UPDATE: The World Health Organization has published the COVID-19 response resolution as a conference paper (A73/CONF./1) marked with the date of 18 May 2020. The sponsors of the draft resolution included: Albania, Australia, Bahrain, Bangladesh, Belarus, Bhutan, Bolivia (Plurinational State of), Brazil, Canada, Chile, China, Colombia, Costa Rica, Djibouti, Dominican Republic, Ecuador, El Salvador, Fiji, Guatemala, Guyana, Iceland, India, Indonesia, Iraq, Japan, Jordan, Kazakhstan, Maldives, Marshall Islands, Mexico, Micronesia (Federated States of), Monaco, Montenegro, Morocco, New Zealand, North Macedonia, Norway, Panama, Paraguay, Peru, Qatar, Republic of Korea, Republic of Moldova, Russian Federation, San Marino, Saudi Arabia, Singapore, Sri Lanka, Thailand, the African Group and its Member States, the European Union and its Member States, Tunisia, Turkey, Ukraine and United Kingdom of Great Britain and Northern Ireland
The resolution can be found here:
After two and a half weeks of tortuous negotiations, member states of the World Health Organization (WHO) are poised to adopt a COVID-19 resolution; the original zero draft of the Covid-19 response resolution was submitted nearly four weeks ago by the European Union on 15 April 2020. For the original text of the resolution, please see: https://www.keionline.org/wp-content/uploads/EU-Proposal-for-a-WHA73-Resolution-on-the-COVID-19-Response.doc.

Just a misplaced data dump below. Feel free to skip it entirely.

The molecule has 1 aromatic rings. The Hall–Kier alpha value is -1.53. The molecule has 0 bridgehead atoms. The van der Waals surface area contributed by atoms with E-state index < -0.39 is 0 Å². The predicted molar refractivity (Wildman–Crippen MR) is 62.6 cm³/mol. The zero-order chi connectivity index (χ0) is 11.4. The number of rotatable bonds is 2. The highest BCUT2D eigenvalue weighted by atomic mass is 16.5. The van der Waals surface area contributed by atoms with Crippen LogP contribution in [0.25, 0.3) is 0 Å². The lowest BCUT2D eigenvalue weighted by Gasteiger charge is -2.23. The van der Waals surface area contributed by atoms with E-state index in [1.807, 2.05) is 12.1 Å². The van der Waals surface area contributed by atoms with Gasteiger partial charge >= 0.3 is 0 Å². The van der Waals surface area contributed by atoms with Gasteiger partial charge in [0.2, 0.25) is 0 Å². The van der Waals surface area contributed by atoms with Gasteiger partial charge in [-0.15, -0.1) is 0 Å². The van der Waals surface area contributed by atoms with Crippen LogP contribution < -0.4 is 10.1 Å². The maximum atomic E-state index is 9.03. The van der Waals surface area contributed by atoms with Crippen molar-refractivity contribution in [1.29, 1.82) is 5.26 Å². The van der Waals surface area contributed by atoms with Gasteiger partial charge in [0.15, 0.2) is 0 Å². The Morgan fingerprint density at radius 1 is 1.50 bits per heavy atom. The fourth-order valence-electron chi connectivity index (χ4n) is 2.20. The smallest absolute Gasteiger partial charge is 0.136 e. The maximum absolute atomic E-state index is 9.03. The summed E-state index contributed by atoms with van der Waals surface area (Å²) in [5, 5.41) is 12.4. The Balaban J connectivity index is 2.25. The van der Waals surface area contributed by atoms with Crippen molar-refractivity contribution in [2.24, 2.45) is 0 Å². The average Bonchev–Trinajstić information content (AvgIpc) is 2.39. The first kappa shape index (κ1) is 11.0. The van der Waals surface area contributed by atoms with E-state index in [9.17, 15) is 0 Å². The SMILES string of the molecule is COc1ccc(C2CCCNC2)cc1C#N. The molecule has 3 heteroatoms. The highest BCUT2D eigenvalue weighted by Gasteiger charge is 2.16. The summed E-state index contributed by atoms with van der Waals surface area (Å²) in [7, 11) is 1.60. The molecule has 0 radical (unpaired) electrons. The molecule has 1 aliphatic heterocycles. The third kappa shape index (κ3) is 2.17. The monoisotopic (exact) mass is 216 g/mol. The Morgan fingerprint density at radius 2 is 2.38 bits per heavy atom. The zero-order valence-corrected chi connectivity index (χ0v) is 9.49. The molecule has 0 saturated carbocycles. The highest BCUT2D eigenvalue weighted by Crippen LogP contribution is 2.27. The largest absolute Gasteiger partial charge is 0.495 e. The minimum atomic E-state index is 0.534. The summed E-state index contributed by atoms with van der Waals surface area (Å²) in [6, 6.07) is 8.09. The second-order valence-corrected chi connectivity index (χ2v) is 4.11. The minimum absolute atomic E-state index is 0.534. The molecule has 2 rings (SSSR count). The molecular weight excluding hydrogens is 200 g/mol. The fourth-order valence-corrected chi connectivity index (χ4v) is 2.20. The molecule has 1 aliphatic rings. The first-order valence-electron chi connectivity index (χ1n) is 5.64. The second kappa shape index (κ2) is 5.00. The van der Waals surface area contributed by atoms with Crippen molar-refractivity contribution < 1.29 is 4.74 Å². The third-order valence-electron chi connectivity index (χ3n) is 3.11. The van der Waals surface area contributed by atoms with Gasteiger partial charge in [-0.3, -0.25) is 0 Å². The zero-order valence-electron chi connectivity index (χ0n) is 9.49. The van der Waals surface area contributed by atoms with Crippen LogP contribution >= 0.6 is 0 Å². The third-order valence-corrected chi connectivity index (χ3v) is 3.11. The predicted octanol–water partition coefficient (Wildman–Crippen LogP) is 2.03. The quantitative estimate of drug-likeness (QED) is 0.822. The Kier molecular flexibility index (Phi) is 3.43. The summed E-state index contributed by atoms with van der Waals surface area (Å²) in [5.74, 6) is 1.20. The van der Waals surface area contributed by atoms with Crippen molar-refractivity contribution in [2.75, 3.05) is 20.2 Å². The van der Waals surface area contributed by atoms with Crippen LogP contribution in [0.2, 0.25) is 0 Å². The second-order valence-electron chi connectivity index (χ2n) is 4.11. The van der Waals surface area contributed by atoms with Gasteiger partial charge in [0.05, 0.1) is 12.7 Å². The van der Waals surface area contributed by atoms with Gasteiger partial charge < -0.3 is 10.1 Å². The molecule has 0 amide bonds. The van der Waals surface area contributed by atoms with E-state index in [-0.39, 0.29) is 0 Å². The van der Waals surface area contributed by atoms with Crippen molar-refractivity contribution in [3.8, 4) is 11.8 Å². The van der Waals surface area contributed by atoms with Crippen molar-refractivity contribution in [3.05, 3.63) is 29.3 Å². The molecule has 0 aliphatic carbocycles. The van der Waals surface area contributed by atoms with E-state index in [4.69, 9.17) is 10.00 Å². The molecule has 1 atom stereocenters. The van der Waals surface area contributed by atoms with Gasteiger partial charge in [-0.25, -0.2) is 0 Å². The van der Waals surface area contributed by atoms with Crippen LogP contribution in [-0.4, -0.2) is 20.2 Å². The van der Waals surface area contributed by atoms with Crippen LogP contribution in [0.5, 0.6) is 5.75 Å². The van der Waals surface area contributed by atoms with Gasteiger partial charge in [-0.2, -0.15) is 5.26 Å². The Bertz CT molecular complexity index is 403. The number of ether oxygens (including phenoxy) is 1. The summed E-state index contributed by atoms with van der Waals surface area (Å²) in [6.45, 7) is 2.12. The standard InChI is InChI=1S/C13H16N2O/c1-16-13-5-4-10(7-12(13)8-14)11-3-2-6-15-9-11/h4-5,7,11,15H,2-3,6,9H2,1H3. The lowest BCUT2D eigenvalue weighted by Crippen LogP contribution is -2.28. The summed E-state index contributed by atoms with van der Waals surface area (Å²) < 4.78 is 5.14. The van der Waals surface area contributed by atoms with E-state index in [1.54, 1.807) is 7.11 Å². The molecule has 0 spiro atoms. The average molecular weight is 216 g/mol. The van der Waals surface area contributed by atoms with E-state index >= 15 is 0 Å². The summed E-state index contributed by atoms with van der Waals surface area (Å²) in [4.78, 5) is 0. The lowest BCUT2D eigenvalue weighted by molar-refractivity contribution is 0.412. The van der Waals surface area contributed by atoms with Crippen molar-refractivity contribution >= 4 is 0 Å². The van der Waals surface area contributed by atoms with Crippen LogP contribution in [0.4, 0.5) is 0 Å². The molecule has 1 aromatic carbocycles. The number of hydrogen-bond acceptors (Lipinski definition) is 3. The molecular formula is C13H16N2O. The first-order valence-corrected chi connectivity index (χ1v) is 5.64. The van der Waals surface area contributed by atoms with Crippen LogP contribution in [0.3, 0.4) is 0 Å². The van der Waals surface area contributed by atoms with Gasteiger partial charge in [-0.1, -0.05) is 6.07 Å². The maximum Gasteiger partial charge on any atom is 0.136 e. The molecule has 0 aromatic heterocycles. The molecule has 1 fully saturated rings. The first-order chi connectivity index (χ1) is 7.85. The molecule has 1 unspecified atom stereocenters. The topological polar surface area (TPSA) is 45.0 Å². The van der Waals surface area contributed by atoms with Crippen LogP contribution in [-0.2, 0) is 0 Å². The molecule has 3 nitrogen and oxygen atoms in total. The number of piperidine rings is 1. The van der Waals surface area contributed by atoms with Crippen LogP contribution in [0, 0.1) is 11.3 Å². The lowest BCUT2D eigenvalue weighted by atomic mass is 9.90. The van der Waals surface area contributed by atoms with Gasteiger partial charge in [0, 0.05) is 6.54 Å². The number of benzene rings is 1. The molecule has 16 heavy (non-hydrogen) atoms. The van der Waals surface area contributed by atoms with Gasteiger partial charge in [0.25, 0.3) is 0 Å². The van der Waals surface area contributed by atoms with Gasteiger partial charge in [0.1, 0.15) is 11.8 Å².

The current and perhaps final text, dated 12 May 2020 with the timestamp of 20h30 was circulated to all Member States; this resolution is sponsored by Albania, Australia, the European Union and its Member States, Monaco, Montenegro, New Zealand, North Macedonia, San Marino, the United Kingdom of Great Britain and Northern Ireland, and Zambia. Informed sources have notified Knowledge Ecology International (KEI) that the text is currently in silence procedure which will expire at 12 noon (Geneva time) on 14 May 2020. If no country breaks the silence procedure the resolution will be transmitted to the 73rd session of the World Health Assembly (WHA) to be adopted next week (18-19 May 2020).
During the marathon negotiations, even language on voluntary licensing of intellectual property emerged as a flashpoint. The paragraphs OP7.2 and OP7.2bis in the intersessional text illustrate tensions in the WHO deliberations on COVID-19.
Chair’s proposal OP7.2: Work collaboratively at all levels to develop, test, and scale-up-production of safe, effective, quality, affordable diagnostics, therapeutics, medicines and vaccines for the COVID-19 response, including, [but not limited to (del UK, Switz) the (optimal (del – US)] / (voluntary (US)] use by [rights holders [US)] of existing mechanisms [for licensing intellectual
property (US)]/[ for voluntary pooling of patents and for licensing (del US)], to facilitate [fair distribution of] and timely, equitable and affordable access to them, [consistent with the provisions [and flexibilities (del US)] of relevant international treaties,];
Preference to have in the middle -“including voluntary use of existing mechanisms” (EU)
OP7.2 bis Voluntarily (consider sharing (Monaco, EU)]/[share] data and know-how for [relating to (CAN,BOT)] diagnostics medicines vaccines and [other] health technologies [related to (del EU)]/ [necessary in the response to (EU)] COVID-19 through [universal, nonexclusive and open-licensing (choose one term, CAN, BOT]] (Zimbabwe, Indonesia, India BAN, BOT)
What is now chair’s text is this: